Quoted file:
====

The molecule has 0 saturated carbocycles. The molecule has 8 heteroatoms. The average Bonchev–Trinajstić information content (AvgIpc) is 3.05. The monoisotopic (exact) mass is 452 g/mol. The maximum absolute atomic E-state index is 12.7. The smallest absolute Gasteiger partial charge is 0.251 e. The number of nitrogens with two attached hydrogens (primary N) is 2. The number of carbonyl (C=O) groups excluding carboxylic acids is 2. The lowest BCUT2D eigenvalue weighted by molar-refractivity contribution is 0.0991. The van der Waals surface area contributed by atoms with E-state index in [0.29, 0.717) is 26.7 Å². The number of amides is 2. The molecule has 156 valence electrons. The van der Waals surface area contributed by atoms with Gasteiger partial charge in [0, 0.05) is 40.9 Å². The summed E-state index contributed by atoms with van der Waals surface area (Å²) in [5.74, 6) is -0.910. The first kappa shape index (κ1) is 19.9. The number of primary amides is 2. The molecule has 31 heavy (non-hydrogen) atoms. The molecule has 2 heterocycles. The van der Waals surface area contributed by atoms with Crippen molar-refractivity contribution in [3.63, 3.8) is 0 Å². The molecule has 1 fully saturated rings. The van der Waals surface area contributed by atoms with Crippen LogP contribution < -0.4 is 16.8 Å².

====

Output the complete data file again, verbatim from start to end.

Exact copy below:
The molecule has 0 saturated carbocycles. The molecule has 8 heteroatoms. The average Bonchev–Trinajstić information content (AvgIpc) is 3.05. The monoisotopic (exact) mass is 452 g/mol. The maximum absolute atomic E-state index is 12.7. The smallest absolute Gasteiger partial charge is 0.251 e. The number of nitrogens with two attached hydrogens (primary N) is 2. The number of carbonyl (C=O) groups excluding carboxylic acids is 2. The lowest BCUT2D eigenvalue weighted by molar-refractivity contribution is 0.0991. The van der Waals surface area contributed by atoms with E-state index in [0.29, 0.717) is 26.7 Å². The number of amides is 2. The molecule has 156 valence electrons. The van der Waals surface area contributed by atoms with Gasteiger partial charge in [0, 0.05) is 40.9 Å². The summed E-state index contributed by atoms with van der Waals surface area (Å²) in [5.74, 6) is -0.910. The first kappa shape index (κ1) is 19.9. The number of primary amides is 2. The molecule has 31 heavy (non-hydrogen) atoms. The molecule has 2 heterocycles. The van der Waals surface area contributed by atoms with Crippen molar-refractivity contribution in [3.63, 3.8) is 0 Å². The molecule has 1 fully saturated rings. The van der Waals surface area contributed by atoms with Crippen LogP contribution < -0.4 is 16.8 Å².